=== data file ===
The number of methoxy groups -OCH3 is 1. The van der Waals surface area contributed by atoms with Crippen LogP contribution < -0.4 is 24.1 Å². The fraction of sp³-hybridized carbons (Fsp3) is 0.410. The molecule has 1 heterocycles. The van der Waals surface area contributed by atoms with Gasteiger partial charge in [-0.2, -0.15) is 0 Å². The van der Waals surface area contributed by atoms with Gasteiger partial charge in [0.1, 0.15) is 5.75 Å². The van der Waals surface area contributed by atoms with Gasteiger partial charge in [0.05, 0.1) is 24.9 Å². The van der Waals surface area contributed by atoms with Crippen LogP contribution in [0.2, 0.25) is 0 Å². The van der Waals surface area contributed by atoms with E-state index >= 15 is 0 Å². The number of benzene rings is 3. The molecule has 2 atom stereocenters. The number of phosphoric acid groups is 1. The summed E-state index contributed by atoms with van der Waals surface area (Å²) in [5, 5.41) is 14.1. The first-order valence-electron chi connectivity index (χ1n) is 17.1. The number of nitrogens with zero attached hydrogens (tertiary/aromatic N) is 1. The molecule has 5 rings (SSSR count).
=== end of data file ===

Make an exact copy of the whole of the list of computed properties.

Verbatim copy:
The number of methoxy groups -OCH3 is 1. The van der Waals surface area contributed by atoms with Crippen LogP contribution < -0.4 is 24.1 Å². The fraction of sp³-hybridized carbons (Fsp3) is 0.410. The molecule has 1 heterocycles. The van der Waals surface area contributed by atoms with Gasteiger partial charge in [-0.2, -0.15) is 0 Å². The van der Waals surface area contributed by atoms with Gasteiger partial charge in [0.1, 0.15) is 5.75 Å². The van der Waals surface area contributed by atoms with Gasteiger partial charge in [0.05, 0.1) is 24.9 Å². The van der Waals surface area contributed by atoms with Crippen LogP contribution in [0.2, 0.25) is 0 Å². The van der Waals surface area contributed by atoms with E-state index >= 15 is 0 Å². The number of benzene rings is 3. The molecule has 2 atom stereocenters. The number of phosphoric acid groups is 1. The summed E-state index contributed by atoms with van der Waals surface area (Å²) in [5, 5.41) is 14.1. The first-order valence-electron chi connectivity index (χ1n) is 17.1. The number of nitrogens with zero attached hydrogens (tertiary/aromatic N) is 1. The molecule has 5 rings (SSSR count).